Five startups are about to have their plans altered this morning. NC IDEA will shortly announce that they’ve won a grant of up to $50,000. I spoke to all five over the weekend about a program that’s become possibly the best and most efficient seed stage startup boost in the nation.
Yeah, I said the nation.
And I know from experience.
At my startup, Automated Insights, the NC IDEA grant allowed founder Robbie Allen to break free from the corporate world and focus on Ai (then StatSheet) without giving up any equity.
In the less than five years since, we’ve raised over $5 million, grown to 23 people, and have recurring customers like Yahoo, Microsoft, Bloomberg, and a few others who are too awesome to mention.
It all started with that grant (Spring 2009).
It’s an idea, pardon the pun, perfect for the Triangle — an area known for talent, brains, and work ethic but not so much for seed or post-seed capital. The grant puts 10 to 12 deserving startups on the NC map each year, some of which might not have been there otherwise.
I brought this to NC IDEA CEO and President Dave RIzzo, and he agreed.
“Ultimately when we select grant recipients,” he said, “we award funding to those companies where we feel our grant dollars will allow a company to build upon their momentum and increase its trajectory in a meaningful way and impactful way.”
That doesn’t mean you have to be completely starting from scratch, nor should you be. In fact, all of the recipients have some prior background from customers to accelerators.
“This was our second time applying,” said FokusLabs CEO Rich Brancaccio. “We got out of the office and into the Triangle entrepreneurial community through Groundwork Labs. John Austin and company were immensely helpful in shortening our learning curve.”
Fokus Labs is a Wake Forest company whose tactile wristband increases time spent learning and completing work. Specially designed with autism and ADHD in mind, the wristband can be worn by anyone. They’ll use the money to refine their prototypes into production grade units and conduct a trial.
It should also be noted that Brancaccio taught himself programming and electronics in order to build the prototypes.
Also from outside the Triangle, Summerfield’s Guerrilla RF offers high performance Radio Frequency (RF) microchips used in wireless data applications.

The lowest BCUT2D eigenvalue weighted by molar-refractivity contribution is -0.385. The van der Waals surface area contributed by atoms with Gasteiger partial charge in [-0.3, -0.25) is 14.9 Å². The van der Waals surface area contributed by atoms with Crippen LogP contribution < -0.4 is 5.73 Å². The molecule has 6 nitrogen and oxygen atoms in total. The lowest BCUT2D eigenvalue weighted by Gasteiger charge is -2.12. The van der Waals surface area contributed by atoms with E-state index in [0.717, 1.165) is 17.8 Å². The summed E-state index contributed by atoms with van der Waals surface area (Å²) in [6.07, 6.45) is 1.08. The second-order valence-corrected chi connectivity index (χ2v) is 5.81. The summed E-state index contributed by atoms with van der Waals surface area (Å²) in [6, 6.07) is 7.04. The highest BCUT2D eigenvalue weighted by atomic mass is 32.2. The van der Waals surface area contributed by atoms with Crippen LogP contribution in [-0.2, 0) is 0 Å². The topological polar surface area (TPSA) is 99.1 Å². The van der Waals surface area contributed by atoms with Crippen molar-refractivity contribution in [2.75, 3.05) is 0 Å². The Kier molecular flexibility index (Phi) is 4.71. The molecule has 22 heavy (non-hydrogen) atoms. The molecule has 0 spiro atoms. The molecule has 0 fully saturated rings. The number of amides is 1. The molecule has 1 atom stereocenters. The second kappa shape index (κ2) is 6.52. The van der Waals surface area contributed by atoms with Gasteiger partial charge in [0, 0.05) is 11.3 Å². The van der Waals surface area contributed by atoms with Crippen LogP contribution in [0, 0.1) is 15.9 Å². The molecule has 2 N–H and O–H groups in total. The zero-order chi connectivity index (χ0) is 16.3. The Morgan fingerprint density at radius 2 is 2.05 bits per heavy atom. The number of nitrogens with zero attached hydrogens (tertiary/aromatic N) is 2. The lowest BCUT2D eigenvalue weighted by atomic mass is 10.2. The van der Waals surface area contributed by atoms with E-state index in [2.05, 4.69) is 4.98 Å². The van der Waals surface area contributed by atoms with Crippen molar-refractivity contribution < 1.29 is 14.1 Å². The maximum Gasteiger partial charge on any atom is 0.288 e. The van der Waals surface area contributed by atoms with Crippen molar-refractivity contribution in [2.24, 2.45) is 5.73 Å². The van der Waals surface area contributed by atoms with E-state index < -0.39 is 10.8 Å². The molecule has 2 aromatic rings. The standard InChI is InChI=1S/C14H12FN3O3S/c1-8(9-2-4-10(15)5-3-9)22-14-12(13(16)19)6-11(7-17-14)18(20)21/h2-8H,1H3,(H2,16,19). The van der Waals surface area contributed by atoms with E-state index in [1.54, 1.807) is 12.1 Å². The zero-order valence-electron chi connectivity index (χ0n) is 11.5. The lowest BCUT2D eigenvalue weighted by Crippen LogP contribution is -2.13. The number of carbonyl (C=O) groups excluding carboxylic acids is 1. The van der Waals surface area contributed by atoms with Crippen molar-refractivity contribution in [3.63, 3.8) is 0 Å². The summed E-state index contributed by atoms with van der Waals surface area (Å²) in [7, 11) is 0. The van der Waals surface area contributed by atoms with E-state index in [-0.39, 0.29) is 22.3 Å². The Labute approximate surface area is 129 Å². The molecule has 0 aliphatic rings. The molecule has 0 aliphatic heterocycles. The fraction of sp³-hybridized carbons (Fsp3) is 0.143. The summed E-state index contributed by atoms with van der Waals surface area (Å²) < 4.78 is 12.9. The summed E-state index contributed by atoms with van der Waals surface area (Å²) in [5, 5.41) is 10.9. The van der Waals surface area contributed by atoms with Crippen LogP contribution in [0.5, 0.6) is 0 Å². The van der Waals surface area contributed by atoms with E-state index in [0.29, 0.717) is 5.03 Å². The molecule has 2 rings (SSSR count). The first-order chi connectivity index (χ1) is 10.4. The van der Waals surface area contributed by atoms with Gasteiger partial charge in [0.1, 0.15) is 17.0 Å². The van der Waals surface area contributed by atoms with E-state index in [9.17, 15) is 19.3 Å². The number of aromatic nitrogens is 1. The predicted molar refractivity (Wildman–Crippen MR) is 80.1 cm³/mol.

“This is our first grant funding,” said founder and CEO Ryan Pratt. “The company was started in April of this year and has just myself as a full time employee. As for other startup programs, we are currently located in the Nussbaum Incubator in Greensboro, participated in the 2013 Triad Startup Lab accelerator, and won first place in the 2013 Capital Connects pitch event.”
Having just spoken to young entrepreneurs in Greensboro, I can tell you it’s like Durham three-to-five years ago, and it’s great to see more and more companies coming out of there.
And as for trajectory, “Winning the grant funds will allow us to proceed to prototyping our first hardware microchips,” Pratt said. “Using these prototypes, we can demonstrate the feasibility and performance of our patent pending circuit architecture to both customers and investors.”
As for within the Triangle, you may have already heard of SnapYeti, a place for photo contests where people compete and win prizes, deals, and discounts. Although they just launched in September, they have raised $45K and have been working with EntreDot, CED, and HQ Raleigh. They recently finished a stint at Groundwork as well.
“North Carolina is an amazing place to start a company,” said Founder and CEO Justin Beard.
Also a first time applicant, Beard plans to use the money to “continue to build our company while providing validation for our team and potential investors.”
A spin-out company from NC State University, NIRvana Sciences is now in Durham, commercializing new dyes to improve the performance of medical diagnostic tests.
Founded in 2011 and bringing on board a management team this year, this is NIRvana’s second time applying for the grant.
“We have more validating test data and greater business momentum,” said company president Russell Thomas . The grant will “enable us to conduct additional proof of concept work in more diagnostic markets to attract new corporate partnerships as well as help cover international patent expenses.”
Their commercialization project received a $50,000 Technology Enhancement Grant from the North Carolina Biotech Center, and the cofounders have invested substantially into the company.
Panacea Solutions is an RTP company working with robotically customized neutraceuticals based upon a peer-reviewed science evidence database. In other words, it’s custom enhanced health and wellness without all the pills and bottles.
Edison Hudson and L. Staton Noel III, both North Carolina natives, founded the company in early 2013 and are up to seven full-time and part-time employees plus about ten contractors.
They took their company to First Flight, who hooked them up with offices and a lab, and this was their first application for the grant. They’ll use the funds to accelerate preparation and launch of their initial roll-out with a strategic partner.
While all of the companies will surely be making new plans this morning, their attitudes have adjusted as well, SnapYeti’s Beard especially.
“I would like to thank my family, friends, team, and the North Carolina startup ecosystem for supporting this vision and helping us accomplish this incredible milestone,” he said.
Oh, he also said, “The best is Yeti to come!” But I told him I wasn’t going to put that in.